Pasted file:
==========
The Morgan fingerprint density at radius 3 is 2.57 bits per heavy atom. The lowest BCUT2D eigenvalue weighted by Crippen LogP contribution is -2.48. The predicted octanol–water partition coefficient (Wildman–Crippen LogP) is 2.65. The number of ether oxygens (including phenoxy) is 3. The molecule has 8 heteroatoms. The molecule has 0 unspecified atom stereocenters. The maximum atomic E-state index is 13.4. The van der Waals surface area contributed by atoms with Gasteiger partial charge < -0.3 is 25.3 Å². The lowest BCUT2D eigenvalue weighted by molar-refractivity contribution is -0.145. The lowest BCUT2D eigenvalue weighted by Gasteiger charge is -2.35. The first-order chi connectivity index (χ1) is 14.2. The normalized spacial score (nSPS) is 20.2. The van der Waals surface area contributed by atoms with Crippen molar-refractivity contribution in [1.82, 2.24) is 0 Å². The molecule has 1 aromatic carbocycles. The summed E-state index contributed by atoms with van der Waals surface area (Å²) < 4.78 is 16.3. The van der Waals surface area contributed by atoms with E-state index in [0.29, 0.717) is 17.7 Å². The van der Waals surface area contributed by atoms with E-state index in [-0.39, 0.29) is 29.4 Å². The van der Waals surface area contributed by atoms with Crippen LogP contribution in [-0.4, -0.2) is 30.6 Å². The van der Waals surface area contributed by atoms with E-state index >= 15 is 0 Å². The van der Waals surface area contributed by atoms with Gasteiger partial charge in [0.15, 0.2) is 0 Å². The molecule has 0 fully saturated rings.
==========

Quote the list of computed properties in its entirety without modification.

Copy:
The Morgan fingerprint density at radius 3 is 2.57 bits per heavy atom. The lowest BCUT2D eigenvalue weighted by Crippen LogP contribution is -2.48. The predicted octanol–water partition coefficient (Wildman–Crippen LogP) is 2.65. The number of ether oxygens (including phenoxy) is 3. The molecule has 8 heteroatoms. The molecule has 0 unspecified atom stereocenters. The maximum atomic E-state index is 13.4. The van der Waals surface area contributed by atoms with Gasteiger partial charge < -0.3 is 25.3 Å². The lowest BCUT2D eigenvalue weighted by molar-refractivity contribution is -0.145. The lowest BCUT2D eigenvalue weighted by Gasteiger charge is -2.35. The first-order chi connectivity index (χ1) is 14.2. The normalized spacial score (nSPS) is 20.2. The van der Waals surface area contributed by atoms with Crippen molar-refractivity contribution in [1.82, 2.24) is 0 Å². The molecule has 1 aromatic carbocycles. The summed E-state index contributed by atoms with van der Waals surface area (Å²) < 4.78 is 16.3. The van der Waals surface area contributed by atoms with E-state index in [0.29, 0.717) is 17.7 Å². The van der Waals surface area contributed by atoms with E-state index in [-0.39, 0.29) is 29.4 Å². The van der Waals surface area contributed by atoms with Crippen LogP contribution in [-0.4, -0.2) is 30.6 Å². The van der Waals surface area contributed by atoms with E-state index >= 15 is 0 Å². The van der Waals surface area contributed by atoms with Gasteiger partial charge in [0.15, 0.2) is 0 Å². The molecule has 0 fully saturated rings.